Previewing Mel Gibson's Passion
February 2004By Michael Morris
Fr. Michael Morris, O.P., received his Ph.D. in Art History from Berkeley. He teaches at the Dominican School of Philosophy and Theology in Berkeley, and is a monthly contributor to Magnificat magazine.
In September of 2002, I presented a paper with slides to the Magnificat Congress in New York City. The subject of that paper was the impact of the visions of the 19th-century mystic Anne Catherine Emmerich on the arts, particularly in her graphic account of the Passion of Christ. It was a topic in which I had long been interested, both as an art historian and as a priest. Afterward, a knowledgeable and well-connected Jesuit came up to the podium and told me that actor Mel Gibson was planning to make a film on the very topic upon which I had just spoken, a movie that would portray the Passion of Christ through the lens of the Catholic mystic. While I immediately responded with surprise and excitement, the Jesuit tempered my enthusiasm with caution. He was in possession of the script, and he said that it was filled with difficulties. He later allowed me to look at it and see for myself.
When I read the script, my first impression was that it was exceedingly violent. But I was even more dismayed to find out that the movie was not drawing its inspiration exclusively from the visions of the stigmatic Sr. Emmerich. The Gibson film was also using some of the material left by another visionary nun, Mary of Agreda, who lived in the 17th century, and whose account of the Passion of Christ seemed to be based on an altogether different kind of mysticism, one that was more pious and fantastic than the comparatively newsreel-like story credited to Emmerich.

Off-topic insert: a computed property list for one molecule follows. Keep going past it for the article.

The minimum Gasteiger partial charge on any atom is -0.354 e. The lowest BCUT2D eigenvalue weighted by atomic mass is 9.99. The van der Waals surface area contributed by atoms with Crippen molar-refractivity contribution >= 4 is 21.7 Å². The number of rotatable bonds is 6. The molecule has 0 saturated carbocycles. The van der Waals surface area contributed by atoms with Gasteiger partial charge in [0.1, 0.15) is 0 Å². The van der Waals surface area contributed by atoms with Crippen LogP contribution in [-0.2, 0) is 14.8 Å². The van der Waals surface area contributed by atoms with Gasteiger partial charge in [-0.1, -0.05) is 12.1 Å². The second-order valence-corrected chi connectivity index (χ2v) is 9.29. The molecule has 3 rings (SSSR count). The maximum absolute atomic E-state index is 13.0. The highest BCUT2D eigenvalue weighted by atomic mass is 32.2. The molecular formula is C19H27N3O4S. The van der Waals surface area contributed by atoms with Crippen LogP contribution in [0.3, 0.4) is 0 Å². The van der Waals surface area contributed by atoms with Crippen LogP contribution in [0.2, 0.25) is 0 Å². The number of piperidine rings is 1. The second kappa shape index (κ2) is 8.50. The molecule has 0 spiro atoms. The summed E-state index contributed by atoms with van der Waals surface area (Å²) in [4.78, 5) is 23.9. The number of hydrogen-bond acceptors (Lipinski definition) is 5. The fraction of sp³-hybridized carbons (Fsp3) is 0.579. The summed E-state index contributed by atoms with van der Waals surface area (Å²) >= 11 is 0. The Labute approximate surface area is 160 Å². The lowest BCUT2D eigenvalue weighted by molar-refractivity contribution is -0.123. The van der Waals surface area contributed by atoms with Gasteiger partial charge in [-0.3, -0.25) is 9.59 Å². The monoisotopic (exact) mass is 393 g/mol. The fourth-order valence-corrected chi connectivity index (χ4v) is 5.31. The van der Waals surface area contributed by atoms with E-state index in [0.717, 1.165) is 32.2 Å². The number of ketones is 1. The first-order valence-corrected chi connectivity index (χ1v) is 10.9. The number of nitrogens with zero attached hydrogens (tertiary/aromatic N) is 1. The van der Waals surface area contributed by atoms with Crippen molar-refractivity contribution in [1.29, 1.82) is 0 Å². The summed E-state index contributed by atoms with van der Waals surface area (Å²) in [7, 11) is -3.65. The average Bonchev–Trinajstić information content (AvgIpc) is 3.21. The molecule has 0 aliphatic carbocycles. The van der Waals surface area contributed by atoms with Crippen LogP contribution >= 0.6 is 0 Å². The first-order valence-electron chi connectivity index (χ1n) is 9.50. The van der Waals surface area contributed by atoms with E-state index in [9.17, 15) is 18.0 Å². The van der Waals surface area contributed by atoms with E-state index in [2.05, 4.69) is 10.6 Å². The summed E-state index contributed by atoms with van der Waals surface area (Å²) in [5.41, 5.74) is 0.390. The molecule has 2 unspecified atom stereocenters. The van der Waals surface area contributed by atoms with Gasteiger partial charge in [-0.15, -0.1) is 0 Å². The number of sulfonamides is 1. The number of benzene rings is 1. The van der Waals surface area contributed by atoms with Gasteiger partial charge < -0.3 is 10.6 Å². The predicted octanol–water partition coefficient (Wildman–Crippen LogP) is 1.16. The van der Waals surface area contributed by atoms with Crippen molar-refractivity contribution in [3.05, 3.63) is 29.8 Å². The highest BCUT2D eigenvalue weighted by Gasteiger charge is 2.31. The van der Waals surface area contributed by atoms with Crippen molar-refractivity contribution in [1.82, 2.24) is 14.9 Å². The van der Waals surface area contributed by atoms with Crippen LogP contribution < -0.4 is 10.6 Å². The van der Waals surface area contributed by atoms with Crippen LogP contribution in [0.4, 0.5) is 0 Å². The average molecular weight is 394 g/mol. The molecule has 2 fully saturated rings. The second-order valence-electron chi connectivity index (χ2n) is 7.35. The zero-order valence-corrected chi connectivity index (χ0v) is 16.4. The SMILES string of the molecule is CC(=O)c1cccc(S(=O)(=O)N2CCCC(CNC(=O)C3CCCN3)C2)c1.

As with the problem of too many cooks in the kitchen, could a director mix his mystics and still come out with a product that was cohesive and compelling?
When I first read that now-outdated script, I certainly did not think so, but having just previewed a near-to-finished cut of the film, the answer is now a resounding yes. Mel Gibson will unveil to the public on Ash Wednesday of 2004 what must be the most powerful cinematic account of the Passion of Jesus Christ ever made. Certainly it is the most Catholic account ever brought to the screen. But the production has been fraught with peril and controversy, causing both the director and his lead actor, Jim Caviezel, to suffer considerably.
Before principal photography on the production began in Italy in the winter of 2002, I managed to have an hour-long interview with Jim Caviezel over the phone. Ever since I saw him in the film The Thin Red Line, it was obvious to me that he had the potential to play Jesus. Caviezel jokingly claims that Gibson chose him for the role because he was 33 years old and his initials are J.C. But there was more to it than that. The actor does have an ethereal presence on the screen, and an almost mystical stare that is enhanced by his penetrating eyes. Perhaps Gibson chose the actor because he has some of the same star quality that he himself exhibited in his earlier years. Now too old to play Christ, Gibson chose Caviezel in part because he would not provide cinematic history with yet another Nordic fair-haired Jesus. The actor's dark looks will become overtly Mediterranean, and his blue eyes will be colored brown in the final version of the work.
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